In a previous study, we uncovered a mechanism by which stress/GCs promote Tau pathology in hippocampal neurons. Specifically, we found that GCs transcriptionally downregulate Rab35, a small GTPase that stimulates the clearance and degradation of Tau. By turning down Rab35 expression, GCs promote Tau accumulation, leading to its phosphorylation, missorting to synapses, and ultimately to downstream synapse and dendrite loss. Since Rab35 is considered a 'master regulator' of intracellular protein trafficking, we wondered whether its downregulation could also trigger stress/GC-induced Aβ peptide overproduction.

Working model summarizing the interplay between Rab35 and stress/GC on APP trafficking and processing
Figure 7. Working model summarizing the interplay between Rab35 and stress/GC on APP trafficking and processing. View full caption.

In the current study, published in Cell Death & Disease, we perform a combination of in vivo and in vitro experiments to investigate whether and how Rab35 regulates Aβ production. Interestingly, we find that Rab35 levels in the rodent hippocampus decrease not only in response to stress, but also with aging, another AD risk factor. Moreover, we show that overexpression of Rab35 in the hippocampus of aged rats (via adeno-associated virus) prevents the processing of amyloid precursor protein (APP) toward Aβ, indicating a protective effect of Rab35. Our in vitro experiments further confirm this effect, showing that Rab35 inhibits Ab production by regulating the intracellular trafficking of both APP and b-secretase1 (BACE1), which mediates the rate-limiting cleavage of APP into Aβ. In particular, we find that Rab35 mediates distinct trafficking events for APP and BACE1 via distinct molecular pathways, ultimately resulting in fewer APP/BACE1 interactions within the endosomal network (and thereby less Aβ production). These findings suggest that Rab35 is protective against Aβ production, and that its downregulation by stress/GCs may upregulate amyloidogenesis. Supporting this concept, we observe that high GC levels alter APP and BACE1 trafficking to increase their interaction in endosomes (thus stimulating Aβ production), and that overexpression of Rab35 counteracts these effects. Together, our work supports multiple roles for Rab35 in the trafficking of AD-relevant proteins, and indicates that its downregulation is a precipitating factor in stress/GC-induced amyloid and Tau pathology. Further investigation of Rab35-related trafficking pathways could open novel therapeutic avenues for treating AD.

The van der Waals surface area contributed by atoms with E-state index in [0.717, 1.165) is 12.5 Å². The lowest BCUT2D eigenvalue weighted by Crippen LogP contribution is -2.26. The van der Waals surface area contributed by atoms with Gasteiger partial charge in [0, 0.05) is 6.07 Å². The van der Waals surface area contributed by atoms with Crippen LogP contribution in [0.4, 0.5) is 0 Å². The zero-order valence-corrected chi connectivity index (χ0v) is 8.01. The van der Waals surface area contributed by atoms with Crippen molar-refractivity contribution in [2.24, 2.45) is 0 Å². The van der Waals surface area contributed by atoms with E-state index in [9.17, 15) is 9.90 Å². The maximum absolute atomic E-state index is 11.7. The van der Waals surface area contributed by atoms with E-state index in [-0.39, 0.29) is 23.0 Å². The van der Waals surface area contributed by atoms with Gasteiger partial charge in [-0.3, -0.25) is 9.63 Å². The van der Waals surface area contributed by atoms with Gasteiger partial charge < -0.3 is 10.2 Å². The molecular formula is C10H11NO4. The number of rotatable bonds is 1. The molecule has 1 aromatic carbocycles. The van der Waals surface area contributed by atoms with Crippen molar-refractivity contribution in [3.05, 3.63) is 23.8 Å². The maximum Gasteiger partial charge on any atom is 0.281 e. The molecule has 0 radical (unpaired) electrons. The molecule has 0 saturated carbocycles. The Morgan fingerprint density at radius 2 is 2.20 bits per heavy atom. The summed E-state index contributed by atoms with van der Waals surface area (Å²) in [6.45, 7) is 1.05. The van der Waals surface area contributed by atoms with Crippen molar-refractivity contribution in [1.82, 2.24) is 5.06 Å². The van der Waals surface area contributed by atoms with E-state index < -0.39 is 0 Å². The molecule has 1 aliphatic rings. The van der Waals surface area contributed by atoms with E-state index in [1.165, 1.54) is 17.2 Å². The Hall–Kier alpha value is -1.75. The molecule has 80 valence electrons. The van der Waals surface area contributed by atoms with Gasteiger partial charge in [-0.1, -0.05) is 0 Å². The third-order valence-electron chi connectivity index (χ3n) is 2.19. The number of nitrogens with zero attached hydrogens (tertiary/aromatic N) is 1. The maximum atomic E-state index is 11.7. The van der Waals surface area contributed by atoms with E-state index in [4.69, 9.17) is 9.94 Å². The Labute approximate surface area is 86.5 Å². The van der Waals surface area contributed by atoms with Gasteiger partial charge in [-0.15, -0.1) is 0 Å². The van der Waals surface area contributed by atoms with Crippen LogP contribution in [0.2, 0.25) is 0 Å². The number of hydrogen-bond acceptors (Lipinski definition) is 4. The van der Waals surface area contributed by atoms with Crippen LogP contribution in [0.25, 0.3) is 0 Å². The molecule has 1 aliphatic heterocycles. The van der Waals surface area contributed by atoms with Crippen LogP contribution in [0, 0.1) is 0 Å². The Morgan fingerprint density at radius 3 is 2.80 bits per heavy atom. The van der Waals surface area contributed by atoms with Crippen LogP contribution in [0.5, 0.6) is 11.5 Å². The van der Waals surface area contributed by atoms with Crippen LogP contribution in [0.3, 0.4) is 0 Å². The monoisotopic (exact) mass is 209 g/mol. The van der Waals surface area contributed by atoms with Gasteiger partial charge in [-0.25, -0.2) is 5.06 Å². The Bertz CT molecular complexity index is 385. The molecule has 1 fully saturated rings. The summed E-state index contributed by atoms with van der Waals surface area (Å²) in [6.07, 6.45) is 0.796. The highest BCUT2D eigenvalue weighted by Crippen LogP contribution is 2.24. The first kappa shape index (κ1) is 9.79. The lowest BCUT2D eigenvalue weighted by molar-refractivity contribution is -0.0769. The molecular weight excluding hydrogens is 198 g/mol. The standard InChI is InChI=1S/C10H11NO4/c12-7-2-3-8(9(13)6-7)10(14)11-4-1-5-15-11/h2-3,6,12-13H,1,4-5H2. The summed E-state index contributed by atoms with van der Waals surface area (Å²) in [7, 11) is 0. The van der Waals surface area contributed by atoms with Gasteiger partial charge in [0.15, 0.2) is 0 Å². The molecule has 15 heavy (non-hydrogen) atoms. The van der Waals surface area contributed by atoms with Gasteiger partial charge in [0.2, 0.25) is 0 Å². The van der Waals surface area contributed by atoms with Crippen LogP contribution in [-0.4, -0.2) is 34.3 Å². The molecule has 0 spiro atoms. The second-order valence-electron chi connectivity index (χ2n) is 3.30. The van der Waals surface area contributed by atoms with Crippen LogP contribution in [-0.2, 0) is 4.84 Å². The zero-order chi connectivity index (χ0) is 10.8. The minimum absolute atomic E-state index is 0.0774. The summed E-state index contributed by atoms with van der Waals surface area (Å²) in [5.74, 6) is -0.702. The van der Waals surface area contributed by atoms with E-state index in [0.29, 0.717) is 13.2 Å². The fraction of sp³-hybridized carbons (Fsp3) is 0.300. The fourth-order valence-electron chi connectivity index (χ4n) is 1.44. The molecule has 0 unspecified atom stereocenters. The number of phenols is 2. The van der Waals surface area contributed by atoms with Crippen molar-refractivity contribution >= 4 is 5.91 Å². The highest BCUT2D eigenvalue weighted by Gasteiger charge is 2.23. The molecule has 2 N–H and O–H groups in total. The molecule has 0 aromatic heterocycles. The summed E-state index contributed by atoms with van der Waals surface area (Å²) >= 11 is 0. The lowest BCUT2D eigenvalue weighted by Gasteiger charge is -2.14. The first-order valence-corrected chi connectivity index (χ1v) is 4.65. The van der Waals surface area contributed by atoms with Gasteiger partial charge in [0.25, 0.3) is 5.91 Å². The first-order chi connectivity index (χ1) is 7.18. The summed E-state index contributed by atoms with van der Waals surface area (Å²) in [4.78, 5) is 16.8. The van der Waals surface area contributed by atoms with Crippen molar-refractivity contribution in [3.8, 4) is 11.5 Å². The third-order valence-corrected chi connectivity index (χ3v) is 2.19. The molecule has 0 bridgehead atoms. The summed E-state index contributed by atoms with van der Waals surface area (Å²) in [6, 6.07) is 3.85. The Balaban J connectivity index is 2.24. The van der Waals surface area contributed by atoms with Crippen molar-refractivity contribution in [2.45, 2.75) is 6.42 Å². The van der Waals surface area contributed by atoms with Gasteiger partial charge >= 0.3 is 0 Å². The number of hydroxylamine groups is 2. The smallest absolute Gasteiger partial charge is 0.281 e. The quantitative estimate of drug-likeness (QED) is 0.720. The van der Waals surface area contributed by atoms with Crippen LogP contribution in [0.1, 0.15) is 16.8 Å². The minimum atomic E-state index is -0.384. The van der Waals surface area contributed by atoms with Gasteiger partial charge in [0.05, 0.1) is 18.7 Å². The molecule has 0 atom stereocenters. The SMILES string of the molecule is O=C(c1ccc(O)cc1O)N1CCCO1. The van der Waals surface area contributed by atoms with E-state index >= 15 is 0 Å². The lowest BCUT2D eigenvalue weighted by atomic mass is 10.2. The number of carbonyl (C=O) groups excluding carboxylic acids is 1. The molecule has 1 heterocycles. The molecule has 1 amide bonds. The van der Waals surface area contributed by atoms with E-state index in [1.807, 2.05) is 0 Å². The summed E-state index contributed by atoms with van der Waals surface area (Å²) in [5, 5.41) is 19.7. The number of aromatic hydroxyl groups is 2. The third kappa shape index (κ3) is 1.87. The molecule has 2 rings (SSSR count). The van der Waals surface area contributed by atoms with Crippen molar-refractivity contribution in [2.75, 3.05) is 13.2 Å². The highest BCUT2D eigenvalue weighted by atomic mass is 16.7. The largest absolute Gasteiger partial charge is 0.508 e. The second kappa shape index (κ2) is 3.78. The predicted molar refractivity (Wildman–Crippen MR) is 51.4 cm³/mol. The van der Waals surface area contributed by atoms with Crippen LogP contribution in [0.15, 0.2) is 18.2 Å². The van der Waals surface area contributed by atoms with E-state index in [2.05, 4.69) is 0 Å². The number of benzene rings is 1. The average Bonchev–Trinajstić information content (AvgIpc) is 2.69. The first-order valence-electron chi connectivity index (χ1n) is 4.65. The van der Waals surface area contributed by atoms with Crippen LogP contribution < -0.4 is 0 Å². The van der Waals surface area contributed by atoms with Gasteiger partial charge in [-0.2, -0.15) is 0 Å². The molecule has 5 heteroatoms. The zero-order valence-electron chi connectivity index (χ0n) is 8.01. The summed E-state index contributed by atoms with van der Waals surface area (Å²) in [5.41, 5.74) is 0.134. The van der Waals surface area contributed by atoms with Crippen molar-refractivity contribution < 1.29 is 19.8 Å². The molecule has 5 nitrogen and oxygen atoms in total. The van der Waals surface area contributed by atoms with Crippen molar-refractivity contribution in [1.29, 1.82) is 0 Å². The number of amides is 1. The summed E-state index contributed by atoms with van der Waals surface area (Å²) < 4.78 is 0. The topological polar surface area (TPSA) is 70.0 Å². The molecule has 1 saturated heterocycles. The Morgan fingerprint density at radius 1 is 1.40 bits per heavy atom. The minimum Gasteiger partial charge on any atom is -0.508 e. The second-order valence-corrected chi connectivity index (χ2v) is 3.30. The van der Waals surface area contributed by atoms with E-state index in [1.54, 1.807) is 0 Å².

Clarissa Waites, PhD
Associate Professor of Pathology and Cell Biology and Neuroscience
Taub Institute for Research on Alzheimerā€™s Disease and the Aging Brain

The Neuronal Retromer can Regulate Both Neuronal and Microglial Phenotypes of Alzheimer's Disease

Qureshi, PhD   
Yasir H. Qureshi, MD   Scott Small, MD

The link between endosomal recycling and AD-associated pathologies has been shown by a range of studies that have manipulated retromer in different model systems (Small and Petsko, 2015). To date, however, most in vivo mouse studies have been performed in transgenic mice engineered to overexpress human mutations in APP and PSEN1/2 (Wen et al., 2011, Li et al., 2019), or FTD-associated mutations in the tau gene MAPT (Vagnozzi et al., 2019, Carosi et al., 2020). While these studies are useful, they do not model the common ā€˜sporadicā€™ form of AD, in which these mutations do not occur.

Schematic representation of endososomal recycling system

Figure 1. Schematic representation of endososomal recycling system in neurons and its effects on microglia. Upper panel shows a normal neuron with healthy endosomal/retromer recycling of glutamate receptors, APP and Tau with a healthy microglial population accompanying it. Lower panel shows AD neuron with defective endosomal trafficking resulting in endosomal swelling, APP and tau misprocessing and degradation of glutamate reseptors. This results in impared secretion from the cell and in turn causes dystrophic changes in microglia. Similar changes were observed in mice when endosomal trafficking was disrupted in neurons.